Prometheus (2012)


Well, regardless of who you talk to about its status as a prequel or only a spiritual predecessor, Prometheus is definitely inextricable from Ridley Scott’s Alien. When I first heard that Scott was making a movie in the same universe as Alien without it being directly tied in, I was pretty interested – it seemed like a good opportunity to expand the universe of Alien without resorting to the sort of dreck that adding “vs. Predator” to the title would create.

Then the trailer came out, and it seemed like that was all a ruse, and it was pretty much a direct tie-in to the film. My expectations did an about-face and I became pessimistic – I expected it to be a disappointment while hoping it would be all kinds of cool.

The end result is not what I expected.

The year is 2091, and archaeologists Elizabeth Shaw and Charlie Holloway discover a series of cave paintings, drawn millennia apart, that all feature the same symbols, of people worshiping giants, while the giants point at a star cluster. They then form a motley crew of scientists and set out to find this star cluster, believing it to be the source of life on Earth, and where they can find the answer to that ultimate of existential questions – “why are we here?”

When they arrive at the distant planet, which is almost identical to Earth, they come across an enormous cavern within an intricate system of tunnels. What they find inside turns out to not be as pleasant as they had hoped, and it quickly becomes clear that it wasn’t necessarily the best idea to seek this planet out.

…and that’s where I’m leaving the plot, because I don’t want to spoil anything – the movie has been kept shrouded in mystery, and while it didn’t necessarily need to be, I don’t want to be the one to debunk everything that mystery worked to create an enigma from.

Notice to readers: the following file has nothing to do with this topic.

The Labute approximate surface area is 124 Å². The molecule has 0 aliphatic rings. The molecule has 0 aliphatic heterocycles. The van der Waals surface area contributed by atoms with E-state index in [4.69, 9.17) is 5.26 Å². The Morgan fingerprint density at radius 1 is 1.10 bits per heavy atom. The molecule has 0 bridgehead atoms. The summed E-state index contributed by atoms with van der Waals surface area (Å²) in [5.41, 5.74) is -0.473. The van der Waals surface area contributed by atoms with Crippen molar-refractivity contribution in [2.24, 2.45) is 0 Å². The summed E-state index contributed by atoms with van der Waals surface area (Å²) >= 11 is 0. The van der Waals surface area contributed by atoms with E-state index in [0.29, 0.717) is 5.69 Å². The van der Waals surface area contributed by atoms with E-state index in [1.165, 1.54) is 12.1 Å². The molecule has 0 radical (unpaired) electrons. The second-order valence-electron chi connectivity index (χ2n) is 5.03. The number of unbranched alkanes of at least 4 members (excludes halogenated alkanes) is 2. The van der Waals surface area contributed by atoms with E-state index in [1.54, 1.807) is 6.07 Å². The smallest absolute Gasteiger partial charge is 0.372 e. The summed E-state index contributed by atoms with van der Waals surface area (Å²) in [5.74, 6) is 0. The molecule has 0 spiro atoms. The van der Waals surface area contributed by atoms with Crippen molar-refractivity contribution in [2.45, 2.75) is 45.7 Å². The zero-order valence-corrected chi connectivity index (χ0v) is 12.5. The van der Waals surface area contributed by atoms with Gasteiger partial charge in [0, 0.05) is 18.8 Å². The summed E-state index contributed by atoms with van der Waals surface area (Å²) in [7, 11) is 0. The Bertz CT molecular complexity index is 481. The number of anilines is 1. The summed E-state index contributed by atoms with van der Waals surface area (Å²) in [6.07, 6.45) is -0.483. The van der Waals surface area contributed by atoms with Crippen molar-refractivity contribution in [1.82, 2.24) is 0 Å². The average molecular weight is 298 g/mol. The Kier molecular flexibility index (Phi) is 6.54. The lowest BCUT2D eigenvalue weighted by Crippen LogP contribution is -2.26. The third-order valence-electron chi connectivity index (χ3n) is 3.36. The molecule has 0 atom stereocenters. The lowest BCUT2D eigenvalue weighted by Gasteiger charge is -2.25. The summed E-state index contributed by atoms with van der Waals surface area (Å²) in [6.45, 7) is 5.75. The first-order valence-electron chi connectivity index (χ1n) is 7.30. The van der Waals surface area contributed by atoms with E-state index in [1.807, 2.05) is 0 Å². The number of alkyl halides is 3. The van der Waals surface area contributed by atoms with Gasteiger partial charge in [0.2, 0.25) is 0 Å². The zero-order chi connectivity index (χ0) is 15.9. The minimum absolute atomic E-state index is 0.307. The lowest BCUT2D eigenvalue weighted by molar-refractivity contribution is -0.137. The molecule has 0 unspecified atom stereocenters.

I can happily say that the movie didn’t disappoint me the way that I thought it would. I am more than happy to have paid my fare to see it on the big screen, and it’s more than a worthwhile experience to go to the cinema and see.

But as always, it’s not perfect, and it comes dangerously close to seriously derailing itself. My overall impression of the movie is that it used to be a much more solid story, but without any real “wow” moments or sense of intrigue about it. Enter Damon Lindelof and his rewrites, and we get moments of “mystery” that just don’t add up to anything in the end. Comparisons to Lost are more than fair at moments of the film, and some of the plot holes are simply enormous. The film doesn’t play as though it’s saving things up for a sequel – it just assumes that questions equal substance.

I’m all for a film that doesn’t provide you with all the answers, but there shouldn’t be too much of a sense of “we’re putting this in here for the hell of it” – which does come across at some points. I also feel that the movie is wanting to come across as more cerebral than it actually is – it feels like an intelligent movie, but then you realise there’s not a whole lot of substance behind it. This certainly isn’t helped by some incredibly simple dialogue at points which almost entirely exists to offer exposition – a little tweaking to the script to make the characters sound more realistic would have been useful.

Now, that said, there are also many, many good things about this film. Firstly, and I know that a lot of people usually offer this as “the only good thing to say about a movie” – but the cinematography in the movie is absolutely AMAZING – which is fair enough, as Ridley Scott has always been a very visual director, but the sheer size and scope this movie conveys is breathtaking. Everything in the movie feels BIG, and slightly overwhelming; but in a good way. It’s a truly epic movie, but it also manages to retain that small-and-humble feel that Alien managed to convey, and that all works in the movie’s favour.